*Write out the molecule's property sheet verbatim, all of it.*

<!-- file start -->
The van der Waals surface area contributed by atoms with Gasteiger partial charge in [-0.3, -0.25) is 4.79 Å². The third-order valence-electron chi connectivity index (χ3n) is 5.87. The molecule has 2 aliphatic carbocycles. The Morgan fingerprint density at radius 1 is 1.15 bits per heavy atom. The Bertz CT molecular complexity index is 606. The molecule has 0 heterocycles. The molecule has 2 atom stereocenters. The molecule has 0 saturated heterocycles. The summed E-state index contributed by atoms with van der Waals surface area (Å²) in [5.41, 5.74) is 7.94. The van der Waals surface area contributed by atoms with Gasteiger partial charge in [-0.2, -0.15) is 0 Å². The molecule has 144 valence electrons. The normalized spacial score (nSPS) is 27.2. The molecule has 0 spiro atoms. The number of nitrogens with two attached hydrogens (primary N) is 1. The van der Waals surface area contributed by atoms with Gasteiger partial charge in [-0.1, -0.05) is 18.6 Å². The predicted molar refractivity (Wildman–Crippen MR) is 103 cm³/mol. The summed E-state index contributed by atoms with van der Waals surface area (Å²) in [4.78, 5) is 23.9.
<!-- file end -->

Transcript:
The van der Waals surface area contributed by atoms with Gasteiger partial charge in [-0.3, -0.25) is 4.79 Å². The third-order valence-electron chi connectivity index (χ3n) is 5.87. The molecule has 2 aliphatic carbocycles. The Morgan fingerprint density at radius 1 is 1.15 bits per heavy atom. The Bertz CT molecular complexity index is 606. The molecule has 0 heterocycles. The molecule has 2 atom stereocenters. The molecule has 0 saturated heterocycles. The summed E-state index contributed by atoms with van der Waals surface area (Å²) in [5.41, 5.74) is 7.94. The van der Waals surface area contributed by atoms with Gasteiger partial charge in [-0.2, -0.15) is 0 Å². The molecule has 144 valence electrons. The normalized spacial score (nSPS) is 27.2. The molecule has 0 spiro atoms. The number of nitrogens with two attached hydrogens (primary N) is 1. The van der Waals surface area contributed by atoms with Gasteiger partial charge in [-0.1, -0.05) is 18.6 Å². The predicted molar refractivity (Wildman–Crippen MR) is 103 cm³/mol. The summed E-state index contributed by atoms with van der Waals surface area (Å²) in [4.78, 5) is 23.9.